“Oh- I-“ Renly sets the torch down on the low table next to the bed, and light fills the room. He runs his fingers through his hair, and Loras notices with a shock that he, too, is flushing. “I’m sorry, Loras. I didn’t-didn’t mean to sound rude.” Renly looks away, and Loras is struck by the loneliness in his Lord’s face. Loras knows that Renly is the babe of the Baratheon family, with both of his brothers much older and living across the realm, and that his mother died when he was small, but until now, he had never contemplated what that might mean. But one look at miserable look in the other boy’s eyes was far more telling than anything.
“I- no, it’s, it’s really okay. I’m fine.” Loras doesn’t even think before he places a hand on Renly’s shoulder. He realizes, belatedly, that all the other boy has is a thin layer of something silken on his pale skin.
“Really?” Renly glances back towards Loras with all too much hope in his glimmering greenish eyes. Loras tries to imagine his home without Margaery giggling and hugging him and Willas and Garland telling their stories and sparring in the keep. Highgarden, for all its loveliness, wouldn’t be half as lovely if he was alone.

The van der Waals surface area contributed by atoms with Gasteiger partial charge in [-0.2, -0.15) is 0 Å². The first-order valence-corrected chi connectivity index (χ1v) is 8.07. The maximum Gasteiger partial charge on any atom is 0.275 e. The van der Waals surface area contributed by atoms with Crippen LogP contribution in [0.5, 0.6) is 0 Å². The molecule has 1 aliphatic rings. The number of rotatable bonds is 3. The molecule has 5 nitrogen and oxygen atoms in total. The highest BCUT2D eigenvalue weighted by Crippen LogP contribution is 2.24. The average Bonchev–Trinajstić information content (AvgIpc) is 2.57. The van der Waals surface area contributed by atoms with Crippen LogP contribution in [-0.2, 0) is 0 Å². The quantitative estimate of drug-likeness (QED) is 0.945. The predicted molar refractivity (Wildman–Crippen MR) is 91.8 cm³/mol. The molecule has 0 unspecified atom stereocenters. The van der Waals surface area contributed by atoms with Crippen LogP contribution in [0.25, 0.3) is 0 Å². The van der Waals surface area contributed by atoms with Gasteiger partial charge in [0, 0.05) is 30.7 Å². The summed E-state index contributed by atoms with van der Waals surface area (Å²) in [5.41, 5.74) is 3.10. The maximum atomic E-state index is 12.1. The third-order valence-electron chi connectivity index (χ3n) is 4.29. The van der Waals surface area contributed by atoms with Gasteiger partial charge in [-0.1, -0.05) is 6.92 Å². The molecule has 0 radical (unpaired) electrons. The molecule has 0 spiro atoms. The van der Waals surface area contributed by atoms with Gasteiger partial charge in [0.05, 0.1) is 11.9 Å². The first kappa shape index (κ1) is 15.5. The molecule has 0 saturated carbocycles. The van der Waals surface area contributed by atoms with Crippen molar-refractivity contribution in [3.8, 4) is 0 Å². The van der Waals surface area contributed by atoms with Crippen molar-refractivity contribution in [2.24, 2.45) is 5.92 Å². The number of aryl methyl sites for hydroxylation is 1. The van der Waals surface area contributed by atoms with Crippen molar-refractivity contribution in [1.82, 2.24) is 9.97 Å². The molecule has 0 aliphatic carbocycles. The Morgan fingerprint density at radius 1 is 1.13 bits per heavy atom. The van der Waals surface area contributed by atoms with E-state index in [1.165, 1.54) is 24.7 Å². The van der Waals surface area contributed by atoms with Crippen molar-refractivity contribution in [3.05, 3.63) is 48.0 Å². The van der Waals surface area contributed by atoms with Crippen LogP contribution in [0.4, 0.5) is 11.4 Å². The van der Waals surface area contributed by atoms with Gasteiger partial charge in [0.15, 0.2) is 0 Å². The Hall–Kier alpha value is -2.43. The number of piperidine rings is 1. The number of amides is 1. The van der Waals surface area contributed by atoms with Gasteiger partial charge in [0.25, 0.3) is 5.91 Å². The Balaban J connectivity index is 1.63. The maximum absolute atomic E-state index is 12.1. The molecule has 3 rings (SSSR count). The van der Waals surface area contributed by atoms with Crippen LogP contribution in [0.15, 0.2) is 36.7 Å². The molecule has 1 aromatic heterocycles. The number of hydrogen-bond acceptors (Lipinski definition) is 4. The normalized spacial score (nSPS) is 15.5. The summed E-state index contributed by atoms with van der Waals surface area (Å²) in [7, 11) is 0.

Loras barely contains a smile, because Renly, who is so full of charm and smooth confidence, is blinking at him like a lost pup. “Yes, of course.” He pauses, and for a moment he can’t believe that his mood has shifted so much, but then Loras decides not to question his instincts. “I was merely somewhat ashamed, you know, that you were seeing me in such a pathetic situation.”
Loras holds his breath, waiting for Renly to make some witty remark. The moment of his shame has passed, but feels some tingles of shame even now as they sit side by side in the bed.
Much to his surprise, Renly turns and tucks his legs towards his chest, sitting so that he is facing towards Loras on the bed. “You should never be ashamed around me.”
The thing about Renly is that while he is a fount of charm and the very model of a diplomat, what makes him truly wonderful is that he never sounds insincere. Even when he is just discussing tired small talk with the bannermen, or thanking a maid for some small task, Renly always sounds like there is nothing he feels more passionate about than whatever it is that he is saying. Now is one of those times.
Light floods the room and dapples the walls, even whilst the storm continues to rage outside, and Renly smiles a smile that could win over the Iron Throne. His lips part and his teeth glint, and his whole face alights, corners of his eyes crinkling as the green sparkles brighter than ever.